• Hera was asked about her use of a text generator in writing a poem in the book. She said she liked to play and experiment with language and referenced This Paper Boat  by Gregory Kan.

Amy – who was a great and enthusiastic facilitator for this session –  heartily recommended The TOAST website.

What’s next

Hera is heading off to a couple of overseas festivals.

Ashleigh is writing poems, and is off to New Haven, Connecticut to collect the Windham-Campbell Prize (and go to New York with the other recipients).

Both are working on new books. Slowly, surely.

Donna R and Kim M

Boss Baby – based on a book

CoverBefore Boss Baby the movie there was … Boss Baby the book!

The film Boss Baby (2017) is loosely based on the 2010 book by author and illustrator Marla Frazee. Many a parent has thought that their little ones seem to rule the roost … sometimes they are downright tyrannical with a temper tantrum or two. Boss Baby is a delightful metaphor. Here, parents are the overworked staff of Boss Baby, put upon by his demands. Coincidentally topical, Boss Baby may remind you of a certain world leader making headlines for similar behaviour.

The Boss Baby (2010)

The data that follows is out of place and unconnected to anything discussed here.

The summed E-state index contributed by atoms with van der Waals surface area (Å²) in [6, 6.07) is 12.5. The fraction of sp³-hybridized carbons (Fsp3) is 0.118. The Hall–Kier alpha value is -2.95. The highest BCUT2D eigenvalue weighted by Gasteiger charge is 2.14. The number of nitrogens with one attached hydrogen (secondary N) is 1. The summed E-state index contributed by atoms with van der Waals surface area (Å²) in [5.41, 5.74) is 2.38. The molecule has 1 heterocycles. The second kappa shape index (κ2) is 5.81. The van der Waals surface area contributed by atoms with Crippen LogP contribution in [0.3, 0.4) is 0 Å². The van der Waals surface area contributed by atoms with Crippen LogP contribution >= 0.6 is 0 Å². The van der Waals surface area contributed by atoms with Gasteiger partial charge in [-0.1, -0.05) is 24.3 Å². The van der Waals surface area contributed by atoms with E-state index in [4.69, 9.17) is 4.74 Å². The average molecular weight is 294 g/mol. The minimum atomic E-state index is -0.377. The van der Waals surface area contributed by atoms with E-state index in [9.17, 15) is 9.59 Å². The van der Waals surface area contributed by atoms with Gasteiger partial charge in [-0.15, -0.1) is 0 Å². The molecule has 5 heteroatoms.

From the moment he arrives, it is obvious that the new baby is boss and he gets whatever he wants, from drinks made-to-order around the clock to his executive (play) gym. He makes demands. Many, many demands. And he was quite particular. If things weren’t to his immediate satisfaction, he had a fit. He didn’t say a single word that made any sense at all but that didn’t stop him. He was born leader.

CoverThe Bossier Baby (2016)
Boss Baby used to be in charge of his family, but that was before he got an even bossier baby sister. She demoted him and made herself CEO and set about restructuring the organisation (aka the family). She had a full-time social media team and a private limo (cue pram envy). Boss Baby was sidelined until they started working cooperatively to rule their workers (aka parents).

The voice of Boss Baby in the film is actor Alec Baldwin who has been doing impersonations of American president Donald Trump on Saturday Night Live.

Find Alec Baldwin’s work in our collection.